For the first time in human history a majority of the world’s people will soon be living in slums in the global South. Already one in six people is a slum dweller – and that number is set to double in the next 30 years.
Scrambling for work, struggling to survive, these poor communities face an uphill battle. This month’s New Internationalist reports on the conditions of slum life around the world.
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Africa’s squatters are up against ruthless state power. Andrew Meldrum reports on Harare and beyond.
Travelling through Honduras, El Salvador, Mexico and the US, Eduardo Galeano is searched for ‘prohibited items’.
In the last of her monthly letters Reem Haddad returns to the murder that has obsessed her nation.
The newly launched Latin American TV channel, teleSur, is offering a distinctive Southern perspective on the news – and is already causing consternation in the US Congress as a result. Meet its Director General, Aram Aharonian.
Does Africa any longer need Bob Geldof as its champion? After Live 8 many people are saying no.
The idea of empire has certainly made a comeback at both ends of the political spectrum. Richard Swift guides us through the troubled water from Hardt & Negri right through to Niall Ferguson – with a bit of graphic help from Polyp.
Richard Swift meets the determined squatters of Bangkok who don’t know the meaning of the word eviction.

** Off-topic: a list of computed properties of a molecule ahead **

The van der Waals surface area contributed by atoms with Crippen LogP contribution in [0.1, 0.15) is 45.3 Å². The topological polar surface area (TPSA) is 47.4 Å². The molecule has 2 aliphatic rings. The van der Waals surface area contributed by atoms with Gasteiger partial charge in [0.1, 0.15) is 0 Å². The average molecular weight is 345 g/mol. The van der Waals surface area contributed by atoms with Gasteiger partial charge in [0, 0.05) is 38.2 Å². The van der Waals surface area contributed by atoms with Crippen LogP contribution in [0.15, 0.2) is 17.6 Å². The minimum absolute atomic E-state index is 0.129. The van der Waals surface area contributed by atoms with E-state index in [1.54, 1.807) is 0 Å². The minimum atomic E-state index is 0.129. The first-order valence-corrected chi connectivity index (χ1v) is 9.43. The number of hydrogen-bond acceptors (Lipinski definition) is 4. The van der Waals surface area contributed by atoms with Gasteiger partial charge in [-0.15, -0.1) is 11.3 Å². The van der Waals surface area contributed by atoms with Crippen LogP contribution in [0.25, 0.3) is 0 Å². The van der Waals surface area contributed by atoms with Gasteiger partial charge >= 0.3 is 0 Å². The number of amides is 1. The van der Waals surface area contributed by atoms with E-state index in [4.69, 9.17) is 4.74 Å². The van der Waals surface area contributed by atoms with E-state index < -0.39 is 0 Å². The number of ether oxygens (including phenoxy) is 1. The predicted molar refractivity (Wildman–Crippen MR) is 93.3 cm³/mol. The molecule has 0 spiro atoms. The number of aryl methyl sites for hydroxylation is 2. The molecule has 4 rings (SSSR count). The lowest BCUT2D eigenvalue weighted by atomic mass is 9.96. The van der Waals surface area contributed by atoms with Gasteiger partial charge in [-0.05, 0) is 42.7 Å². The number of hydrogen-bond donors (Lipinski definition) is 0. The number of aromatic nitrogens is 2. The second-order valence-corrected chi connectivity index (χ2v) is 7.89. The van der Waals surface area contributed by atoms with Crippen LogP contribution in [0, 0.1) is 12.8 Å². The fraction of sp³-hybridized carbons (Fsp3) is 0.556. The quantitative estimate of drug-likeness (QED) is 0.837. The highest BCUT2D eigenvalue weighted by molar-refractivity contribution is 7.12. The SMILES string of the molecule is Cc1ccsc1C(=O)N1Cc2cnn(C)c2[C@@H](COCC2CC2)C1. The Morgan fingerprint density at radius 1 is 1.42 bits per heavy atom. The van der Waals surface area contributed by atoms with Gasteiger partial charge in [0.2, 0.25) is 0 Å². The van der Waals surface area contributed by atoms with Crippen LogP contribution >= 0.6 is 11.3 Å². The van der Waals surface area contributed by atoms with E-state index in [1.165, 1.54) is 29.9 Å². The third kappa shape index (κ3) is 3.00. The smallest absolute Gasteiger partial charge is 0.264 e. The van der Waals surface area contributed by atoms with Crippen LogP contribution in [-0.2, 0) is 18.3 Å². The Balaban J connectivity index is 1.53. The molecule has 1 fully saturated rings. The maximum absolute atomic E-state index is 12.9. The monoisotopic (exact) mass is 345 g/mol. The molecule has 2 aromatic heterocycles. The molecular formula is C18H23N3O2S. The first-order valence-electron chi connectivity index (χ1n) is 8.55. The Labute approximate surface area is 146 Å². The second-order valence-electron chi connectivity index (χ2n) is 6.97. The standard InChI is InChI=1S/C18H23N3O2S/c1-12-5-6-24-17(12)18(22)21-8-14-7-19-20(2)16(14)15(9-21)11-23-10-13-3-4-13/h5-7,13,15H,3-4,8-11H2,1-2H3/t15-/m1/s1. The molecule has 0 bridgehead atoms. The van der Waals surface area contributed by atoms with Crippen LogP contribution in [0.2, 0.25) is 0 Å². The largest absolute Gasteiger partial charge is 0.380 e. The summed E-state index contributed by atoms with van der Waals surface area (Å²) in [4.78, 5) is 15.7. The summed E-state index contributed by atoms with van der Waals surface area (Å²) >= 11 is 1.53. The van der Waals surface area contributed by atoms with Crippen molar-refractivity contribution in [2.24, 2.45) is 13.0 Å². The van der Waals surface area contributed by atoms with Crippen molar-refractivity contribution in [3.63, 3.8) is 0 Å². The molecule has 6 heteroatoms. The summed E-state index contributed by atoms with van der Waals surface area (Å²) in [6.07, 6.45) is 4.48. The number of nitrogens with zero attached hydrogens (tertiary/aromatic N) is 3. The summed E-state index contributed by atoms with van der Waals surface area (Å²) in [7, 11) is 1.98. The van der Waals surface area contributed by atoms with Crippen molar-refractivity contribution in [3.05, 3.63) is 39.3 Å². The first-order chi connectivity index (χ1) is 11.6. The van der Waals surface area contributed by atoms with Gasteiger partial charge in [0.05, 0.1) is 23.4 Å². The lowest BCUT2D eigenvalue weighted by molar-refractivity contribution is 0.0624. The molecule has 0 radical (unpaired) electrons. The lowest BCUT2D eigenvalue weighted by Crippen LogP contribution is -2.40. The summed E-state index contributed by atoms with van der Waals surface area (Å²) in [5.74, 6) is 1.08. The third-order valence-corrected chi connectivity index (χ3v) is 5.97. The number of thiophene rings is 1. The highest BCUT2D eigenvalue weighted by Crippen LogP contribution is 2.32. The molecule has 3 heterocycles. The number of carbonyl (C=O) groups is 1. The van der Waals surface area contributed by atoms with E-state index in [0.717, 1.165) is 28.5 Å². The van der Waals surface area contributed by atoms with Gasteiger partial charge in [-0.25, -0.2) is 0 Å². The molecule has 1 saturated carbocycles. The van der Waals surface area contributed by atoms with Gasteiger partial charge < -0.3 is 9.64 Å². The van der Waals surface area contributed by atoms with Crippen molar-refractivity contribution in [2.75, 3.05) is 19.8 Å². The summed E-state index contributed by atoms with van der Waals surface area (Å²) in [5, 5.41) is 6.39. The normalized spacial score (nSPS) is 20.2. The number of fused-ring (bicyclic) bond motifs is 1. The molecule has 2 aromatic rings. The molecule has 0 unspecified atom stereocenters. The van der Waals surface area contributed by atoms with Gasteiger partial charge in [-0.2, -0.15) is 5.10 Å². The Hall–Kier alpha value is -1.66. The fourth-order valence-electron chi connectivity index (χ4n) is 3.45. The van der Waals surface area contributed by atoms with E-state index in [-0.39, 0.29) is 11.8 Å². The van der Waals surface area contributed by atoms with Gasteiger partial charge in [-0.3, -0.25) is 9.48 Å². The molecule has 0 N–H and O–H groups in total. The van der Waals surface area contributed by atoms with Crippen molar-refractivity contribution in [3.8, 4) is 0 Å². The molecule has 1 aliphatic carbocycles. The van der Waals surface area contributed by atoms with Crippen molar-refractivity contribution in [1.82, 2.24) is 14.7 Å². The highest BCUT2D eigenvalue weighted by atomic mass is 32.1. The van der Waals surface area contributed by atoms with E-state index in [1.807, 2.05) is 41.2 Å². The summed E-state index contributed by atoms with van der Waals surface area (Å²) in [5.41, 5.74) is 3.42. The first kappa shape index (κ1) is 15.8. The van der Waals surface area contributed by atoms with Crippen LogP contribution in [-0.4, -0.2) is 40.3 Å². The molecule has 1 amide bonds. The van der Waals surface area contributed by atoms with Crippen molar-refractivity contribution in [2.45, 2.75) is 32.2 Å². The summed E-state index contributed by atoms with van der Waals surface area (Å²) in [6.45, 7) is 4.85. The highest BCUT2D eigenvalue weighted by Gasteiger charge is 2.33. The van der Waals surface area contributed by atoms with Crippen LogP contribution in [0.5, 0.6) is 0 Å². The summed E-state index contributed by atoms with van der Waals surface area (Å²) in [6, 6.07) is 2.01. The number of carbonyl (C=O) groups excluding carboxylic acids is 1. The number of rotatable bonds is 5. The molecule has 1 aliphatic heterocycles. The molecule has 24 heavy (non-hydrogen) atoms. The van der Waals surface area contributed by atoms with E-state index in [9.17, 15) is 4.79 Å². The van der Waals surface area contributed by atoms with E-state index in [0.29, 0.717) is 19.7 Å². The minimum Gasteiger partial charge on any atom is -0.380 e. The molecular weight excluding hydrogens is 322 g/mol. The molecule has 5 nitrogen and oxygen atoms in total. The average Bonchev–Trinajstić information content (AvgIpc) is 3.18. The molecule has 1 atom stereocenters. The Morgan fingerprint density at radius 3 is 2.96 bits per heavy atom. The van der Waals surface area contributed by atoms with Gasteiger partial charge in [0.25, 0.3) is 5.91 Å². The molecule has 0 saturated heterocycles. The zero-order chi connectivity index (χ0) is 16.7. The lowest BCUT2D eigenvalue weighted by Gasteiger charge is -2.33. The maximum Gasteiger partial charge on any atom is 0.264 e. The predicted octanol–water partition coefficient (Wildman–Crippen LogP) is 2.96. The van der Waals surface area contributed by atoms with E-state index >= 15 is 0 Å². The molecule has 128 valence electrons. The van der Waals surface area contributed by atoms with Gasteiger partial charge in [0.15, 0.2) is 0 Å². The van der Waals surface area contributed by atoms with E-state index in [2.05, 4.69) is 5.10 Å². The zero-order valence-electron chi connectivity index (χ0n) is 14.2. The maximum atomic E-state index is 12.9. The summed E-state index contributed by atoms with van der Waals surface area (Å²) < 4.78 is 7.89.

Robert Neuwirth tells what he learned from his two years of living with squatters on three continents.
Patterns of Protest by John Crabtree; Deadly Consequences by Jim Shultz
Head-On/ Crossing the Bridge directed by Fatih Akin
Profiles from the frontlines: the politics of survival in some of the world’s grittiest slums.
A poet’s view of from Rio’s favelas by Gabriela Tôrres Barbosa.
Songs of the Volcano by Papua New Guinea Stringbands with Bob Brozman
By 2030 there will be over two billion squatters worldwide. Richard Swift reports on their attempt to carve out their own piece of urban space.
Peace in Colombia? Hope and Fear
Fiction has entered a new era. Writers of novels and short stories are no longer writing only for their own nation or even for readers speaking their own language but are breaking national boundaries and reaching a worldwide audience. In the process authors from Africa, Asia and Latin America are winning greater prominence – and a new phenomenon identified as ‘world writing’ has emerged.
This issue of New Internationalist not only analyses these developments but also showcases four exquisite short stories as examples: ‘Fat’ by Krys Lee from South Korea; ‘In The Garden’ by FT Kola from South Africa; ‘Ghosts’ by the Cuban-American Ana Menéndez; and ‘The Lake Retba Murder’ by Efemia Chela from Zambia and Ghana.
In a nutshell: the countries most recently featured in the New Internationalist magazine.
Sharp insights from an array of guest writers.
Personal stories from our own correspondents.
Interviews with inspirational people.
Reviews of the latest books, films and music.
Seeing the world through a Southern lens.
A regular column from some of the best writers of the South.
Taking aim at the rich and powerful.
If you would like to know something about what's actually going on, rather than what people would like you to think was going on, then read the New Internationalist.
– Emma Thompson –
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